ATLANTA — For months, Republicans have been poised to make inroads in the diverse and economically comfortable suburbs of cities like Atlanta. The moderate communities here swung toward Democrats in recent years, led by women appalled by Donald J. Trump. But lately, rampant inflation and rising crime have taken a political toll on President Biden and his party.
Sandra Sloan, 82, is the kind of voter Republicans are counting on to help them reclaim this contested section of a newly purple state. Yet Ms. Sloan, a retired high school teacher who lives in Atlanta’s upscale Buckhead neighborhood, is uneasy about the party for one main reason.
“I am a Republican, but I still believe that it’s a woman’s right to choose,” Ms. Sloan said.
Ms. Sloan said she had followed the news recently about a leaked Supreme Court draft opinion striking down Roe v. Wade, as well as the passage of anti-abortion legislation in states like Texas and Oklahoma. She said she was not sure how she would ultimately vote in the fall, but abortion rights would be a factor.
“We still don’t know, after the draft, when it’s finished what it will say,” Ms. Sloan said. “But leaving it to just men — I’m sorry, no.”
It is voters like Ms. Sloan, in communities like Buckhead, who may represent the greatest challenge for Republicans in a renewed national debate over the rights of women to legally terminate a pregnancy.
Should the Supreme Court strike down Roe in the sweeping manner of Justice Samuel A. Alito Jr.’s draft opinion, it would unleash a ferocious state-by-state battle over abortion regulations — and introduce a powerful new issue into the calculus of voters who might otherwise be inclined to treat the midterm election as an up-or-down vote on Mr. Biden’s performance in the presidency. Moderate women who have tilted back toward the Republicans might now have second thoughts; young people who feel let down by Mr. Biden could well find motivation to vote Democratic out of a feeling of fear and indignation about the Supreme Court.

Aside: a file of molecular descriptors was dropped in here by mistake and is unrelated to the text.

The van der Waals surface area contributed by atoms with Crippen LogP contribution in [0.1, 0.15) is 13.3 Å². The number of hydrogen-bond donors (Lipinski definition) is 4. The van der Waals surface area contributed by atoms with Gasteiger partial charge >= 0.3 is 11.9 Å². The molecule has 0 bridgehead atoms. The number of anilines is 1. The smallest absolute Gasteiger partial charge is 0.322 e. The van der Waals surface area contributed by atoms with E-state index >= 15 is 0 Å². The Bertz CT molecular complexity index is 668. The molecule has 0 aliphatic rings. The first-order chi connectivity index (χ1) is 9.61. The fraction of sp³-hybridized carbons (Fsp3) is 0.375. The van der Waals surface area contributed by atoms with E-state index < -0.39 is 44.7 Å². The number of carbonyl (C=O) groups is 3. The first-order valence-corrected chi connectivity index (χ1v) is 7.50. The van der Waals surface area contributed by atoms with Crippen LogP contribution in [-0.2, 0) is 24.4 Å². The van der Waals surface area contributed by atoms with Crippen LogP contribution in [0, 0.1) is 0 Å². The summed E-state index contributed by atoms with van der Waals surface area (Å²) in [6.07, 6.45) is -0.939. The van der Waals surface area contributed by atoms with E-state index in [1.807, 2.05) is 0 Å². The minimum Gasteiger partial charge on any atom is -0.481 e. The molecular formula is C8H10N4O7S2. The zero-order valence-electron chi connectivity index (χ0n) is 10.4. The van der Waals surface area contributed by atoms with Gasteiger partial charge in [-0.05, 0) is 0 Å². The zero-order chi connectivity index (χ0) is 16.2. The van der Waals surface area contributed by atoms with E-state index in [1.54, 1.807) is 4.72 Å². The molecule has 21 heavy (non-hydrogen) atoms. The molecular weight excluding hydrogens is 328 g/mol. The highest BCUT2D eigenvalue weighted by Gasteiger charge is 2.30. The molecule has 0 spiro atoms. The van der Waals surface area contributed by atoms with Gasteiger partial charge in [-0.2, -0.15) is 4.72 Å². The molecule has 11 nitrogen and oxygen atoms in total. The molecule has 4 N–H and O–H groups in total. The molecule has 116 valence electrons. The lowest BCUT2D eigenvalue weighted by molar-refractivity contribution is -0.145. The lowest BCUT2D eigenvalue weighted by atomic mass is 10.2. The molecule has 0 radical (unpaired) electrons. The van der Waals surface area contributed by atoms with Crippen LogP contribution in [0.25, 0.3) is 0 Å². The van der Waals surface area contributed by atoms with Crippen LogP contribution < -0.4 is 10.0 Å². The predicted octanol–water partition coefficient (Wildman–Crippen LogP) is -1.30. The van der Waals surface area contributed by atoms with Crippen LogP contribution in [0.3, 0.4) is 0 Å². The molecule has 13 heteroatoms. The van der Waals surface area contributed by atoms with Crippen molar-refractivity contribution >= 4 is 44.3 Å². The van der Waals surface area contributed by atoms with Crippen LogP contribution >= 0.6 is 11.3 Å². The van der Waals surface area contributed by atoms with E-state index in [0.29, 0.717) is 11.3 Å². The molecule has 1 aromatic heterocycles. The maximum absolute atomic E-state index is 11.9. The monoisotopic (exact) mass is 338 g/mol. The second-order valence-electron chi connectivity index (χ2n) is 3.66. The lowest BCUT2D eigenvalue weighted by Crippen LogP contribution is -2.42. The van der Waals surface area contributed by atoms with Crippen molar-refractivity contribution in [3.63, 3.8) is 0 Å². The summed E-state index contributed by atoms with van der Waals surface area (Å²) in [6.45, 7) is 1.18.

The urgency of the abortion issue could be particularly intense in Georgia, where state lawmakers in 2019 passed a ban on abortion after the sixth week of pregnancy, knowing at the time that existing Supreme Court precedent would forbid the law from going into effect. If that precedent is overturned, then Georgia voters could find themselves living under one of the most restrictive abortion bans in the country.
National Democrats have indicated they intend to campaign on the issue ahead of the midterms in November. On Wednesday, Senate Democrats voted to provide a broad guarantee of abortion rights nationwide, though they knew the bill lacked enough support to overcome Republican opposition.
Many Republicans, however, are hesitant to discuss abortion outright. On the campaign trail, Republican candidates have been encouraged by party leaders to focus on the economy, crime and the border, according to a memo from the National Republican Senatorial Committee obtained by Axios.
From Opinion: A Challenge to Roe v. Wade
Commentary by Times Opinion writers and columnists on the Supreme Court’s upcoming decision in Dobbs v. Jackson Women’s Health Organization.
State Senator Jen Jordan, a Democrat running for attorney general of Georgia, said she expected the abortion rights issue to eclipse other concerns as a top consideration for voters.
Previously, Ms. Jordan said she had been campaigning on issues related to the cost of living, vowing to crack down on price gouging. The leaked Supreme Court opinion “completely changed the conversation,” she said.
“I think fundamental rights is a little bit above the day-to-day economic issues that have been batted around,” Ms. Jordan said.
In closely divided states and congressional districts around the country, many moderate voters suddenly find themselves choosing between a Democratic Party that has disappointed them since taking power in 2021, and a Republican Party newly emboldened to enact a right-wing social agenda that makes many voters deeply uneasy.